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She has her E. Now mark a spot or two That so much beauty would do well to purge; And show this queen of cities, that so fair May yet be foul; so witty, yet not wise. It is not seemly, nor of good report, That she is slack in discipline; more prompt To avenge thau to prevent the breach of law: That she is rigid in denouncing death On #. robbers, and indulges life And liberty, and ofttimes honour too, To peculators of the public gold: That thieves at home must hang; but he, that puts Into his over-gorged and bloated purse The wealth of Indian provinces, escapes. Nor is it well, nor can it come to good, That, through o and infidel contempt Of holy writ, she has presumed to annul And abrogate, as roundly as she may, The total ordinance and will of God; Advancing Fashion to the post of Truth, And centring all authority in modes And customs of her own, till Sabbath rites Have dwindled into unrespected forms, And knees and hassocks are well-nigh divorced. God made the country, and man made the town. What wonder then that health and virtue, gifts That can alone make sweet the bitter draught That life holds out to all, should most abound And least be threaten’d in the fields and groves? Possess ye, therefore, ye who, borne about In chariots and sedans, know no fatigue But that of idleness, and taste no scenes But such as art contrives, possess ye still Your element; there only can ye shine; There only minds like yours can do no harm. Our groves were planted to console at noon The pensive wanderer in their shades. At eve The moonbeam, sliding softly in between The sleeping leaves, is all the light they wish, Birds warbling all the music. e can spare The splendour of your lamps; they but eclipse Our softer satellite. Your songs confound Qur more harmonious notes; the thrush departs Scared, and the offended nightingale is mute. There is a public mischief in your mirth; It plagues * country. . Folly such as yours, Gr with a sword, and worthier of a fan, Has made, what enemies could ne'er have done, Qur arch of empire, steadfast but for you, A mutilated structure, soon to fall.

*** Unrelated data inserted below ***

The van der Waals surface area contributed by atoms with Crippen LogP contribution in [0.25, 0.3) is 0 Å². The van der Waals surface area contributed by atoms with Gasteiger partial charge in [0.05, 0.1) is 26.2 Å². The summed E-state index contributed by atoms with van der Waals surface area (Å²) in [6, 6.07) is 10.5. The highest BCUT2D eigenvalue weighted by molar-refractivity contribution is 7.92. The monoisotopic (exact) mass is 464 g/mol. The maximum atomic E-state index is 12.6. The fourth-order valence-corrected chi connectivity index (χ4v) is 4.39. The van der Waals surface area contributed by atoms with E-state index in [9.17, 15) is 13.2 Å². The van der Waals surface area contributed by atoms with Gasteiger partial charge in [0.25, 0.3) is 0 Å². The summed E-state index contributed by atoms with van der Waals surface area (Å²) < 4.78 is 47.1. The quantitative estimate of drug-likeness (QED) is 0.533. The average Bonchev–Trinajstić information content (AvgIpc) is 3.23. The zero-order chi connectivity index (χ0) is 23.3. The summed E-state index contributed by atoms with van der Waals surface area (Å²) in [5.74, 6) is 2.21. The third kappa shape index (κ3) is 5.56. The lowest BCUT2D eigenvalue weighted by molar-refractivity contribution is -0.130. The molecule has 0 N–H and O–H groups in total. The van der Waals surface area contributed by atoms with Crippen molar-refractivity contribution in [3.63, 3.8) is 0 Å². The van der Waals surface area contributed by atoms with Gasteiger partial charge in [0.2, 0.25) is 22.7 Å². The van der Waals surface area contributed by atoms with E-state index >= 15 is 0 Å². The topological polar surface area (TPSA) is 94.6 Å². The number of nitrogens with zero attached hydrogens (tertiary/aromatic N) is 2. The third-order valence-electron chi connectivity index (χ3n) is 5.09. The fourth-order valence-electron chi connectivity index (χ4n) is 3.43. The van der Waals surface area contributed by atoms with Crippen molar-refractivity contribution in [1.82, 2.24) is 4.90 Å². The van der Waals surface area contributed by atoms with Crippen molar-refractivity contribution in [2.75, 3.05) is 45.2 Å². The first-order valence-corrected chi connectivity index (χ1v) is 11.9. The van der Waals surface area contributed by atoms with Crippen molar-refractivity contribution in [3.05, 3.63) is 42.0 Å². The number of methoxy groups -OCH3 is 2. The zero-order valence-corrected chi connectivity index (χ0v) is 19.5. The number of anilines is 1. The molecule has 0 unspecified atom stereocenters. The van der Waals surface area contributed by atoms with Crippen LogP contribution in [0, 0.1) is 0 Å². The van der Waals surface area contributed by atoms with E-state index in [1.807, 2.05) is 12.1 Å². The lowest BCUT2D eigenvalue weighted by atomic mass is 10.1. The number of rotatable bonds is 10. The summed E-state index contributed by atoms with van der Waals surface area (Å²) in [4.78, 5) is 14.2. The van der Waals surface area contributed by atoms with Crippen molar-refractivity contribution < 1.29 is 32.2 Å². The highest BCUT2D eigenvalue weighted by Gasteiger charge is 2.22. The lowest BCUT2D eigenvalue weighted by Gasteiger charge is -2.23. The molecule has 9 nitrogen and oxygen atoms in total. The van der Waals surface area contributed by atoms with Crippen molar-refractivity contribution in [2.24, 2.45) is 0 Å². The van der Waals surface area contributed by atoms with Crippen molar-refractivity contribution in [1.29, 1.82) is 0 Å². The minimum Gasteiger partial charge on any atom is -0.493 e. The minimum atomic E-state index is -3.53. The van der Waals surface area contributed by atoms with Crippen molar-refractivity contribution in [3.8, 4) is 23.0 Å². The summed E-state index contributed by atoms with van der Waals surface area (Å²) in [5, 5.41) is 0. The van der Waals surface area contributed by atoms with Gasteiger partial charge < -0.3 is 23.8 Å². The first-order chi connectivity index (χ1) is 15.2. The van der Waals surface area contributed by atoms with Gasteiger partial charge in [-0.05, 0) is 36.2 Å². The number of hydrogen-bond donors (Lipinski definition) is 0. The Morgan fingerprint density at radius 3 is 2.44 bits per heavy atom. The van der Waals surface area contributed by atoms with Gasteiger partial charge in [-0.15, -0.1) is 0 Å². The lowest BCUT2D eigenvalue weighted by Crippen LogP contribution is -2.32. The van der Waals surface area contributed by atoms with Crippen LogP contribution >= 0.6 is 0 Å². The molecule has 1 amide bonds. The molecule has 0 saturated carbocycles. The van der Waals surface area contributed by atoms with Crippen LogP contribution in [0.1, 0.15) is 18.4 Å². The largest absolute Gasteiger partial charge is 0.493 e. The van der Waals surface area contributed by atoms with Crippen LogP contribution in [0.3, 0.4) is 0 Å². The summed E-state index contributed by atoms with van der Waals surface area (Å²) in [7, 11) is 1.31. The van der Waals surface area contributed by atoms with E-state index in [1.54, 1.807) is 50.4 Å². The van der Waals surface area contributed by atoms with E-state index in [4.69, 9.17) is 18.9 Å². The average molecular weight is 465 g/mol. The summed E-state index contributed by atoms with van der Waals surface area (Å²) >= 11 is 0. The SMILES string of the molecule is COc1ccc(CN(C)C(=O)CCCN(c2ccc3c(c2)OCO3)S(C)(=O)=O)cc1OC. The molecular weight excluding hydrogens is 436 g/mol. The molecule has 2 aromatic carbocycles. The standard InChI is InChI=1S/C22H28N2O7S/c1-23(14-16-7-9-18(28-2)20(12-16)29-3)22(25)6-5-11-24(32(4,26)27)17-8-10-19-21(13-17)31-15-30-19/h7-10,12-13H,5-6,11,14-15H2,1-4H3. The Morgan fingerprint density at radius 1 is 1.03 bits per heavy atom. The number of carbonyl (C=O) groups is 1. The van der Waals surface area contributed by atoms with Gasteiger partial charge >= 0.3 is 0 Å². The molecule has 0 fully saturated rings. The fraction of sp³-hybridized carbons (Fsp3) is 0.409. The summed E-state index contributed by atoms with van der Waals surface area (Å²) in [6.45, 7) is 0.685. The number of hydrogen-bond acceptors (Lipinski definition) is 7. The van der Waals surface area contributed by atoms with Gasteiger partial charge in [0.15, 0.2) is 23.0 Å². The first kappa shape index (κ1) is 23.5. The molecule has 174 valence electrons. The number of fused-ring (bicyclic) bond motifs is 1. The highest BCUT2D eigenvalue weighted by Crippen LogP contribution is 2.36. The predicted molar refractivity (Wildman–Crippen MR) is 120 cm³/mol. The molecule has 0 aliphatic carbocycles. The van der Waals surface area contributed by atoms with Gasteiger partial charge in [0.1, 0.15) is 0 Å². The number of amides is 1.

Reflections suggested by the conclusion of the former book—Peace among the nations recommended on the ground of their common fellowship in sorrow—Prodigies enumerated—Sicilian earthquakes—Man rendered obnoxious to these calamities by sinGod the agent in them—The philosophy that stops at secondary causes reproved—Our own late miscarriages accounted for—Satirical notice taken of our trips to Fontainbleau–But the pulpit, not satire, the proper engine of reformation—The reveren advertiser of engraved sermons—Petit-maitre parson–The good preacher—Picture o a theatrical clerical coxcomb—Story-tellers andjesters in the pulpit reproved—Apostrophe to popular applause—Retailers of ancient philosophy expostulated with– Sum of the whole matter—Effects of sacerdotal mismanagement on the laity—Their folly and extravagance—The mischiefs of profusion—Profusion itself, with all its consequent evils, ascribed, as to its principal cause, to the want of discipline in the universities.
OH for a lodge in some vast wilderness,
Some boundless contiguity of shade,
Where rumour of oppression and deceit,
Of unsuccessful or successful war,
Might never reach me more! My ear is pain'd,
My soul is sick, with every day's report
Of wrong and outrage with which earth is fill’d.
There is no flesh in man's obdurate heart,
It does not feel for man; the natural bond
Of brotherhood is sever'd as the flax
That falls asunder at the touch of fire.
He finds his fellow guilty of a skin
Not colour'd like his own; and, having power
To enforce the wrong, for such a worthy cause
Dooms and devotes him as his lawful prey.
Lands intersected by a narrow frith
Abhor each other. Mountains interposed
Make enemies of nations, who had else
Like kindred drops been mingled into one.
Thus man devotes his brother, and destroys;
And, worse than all, and most to be deplored,
As human nature's broadest, foulest blot,
Chains him, and tasks him, and exacts his sweat
With stripes, that Mercy, with a bleeding heart,
Weeps when she sees inflicted on a beast.
Then, what is man! And what man, seeing this,
And having human feelings, does not blush,
And hang his head, to think himself a man?
I would not have a slave to till my ground,
To carry me, to fan me while I sleep,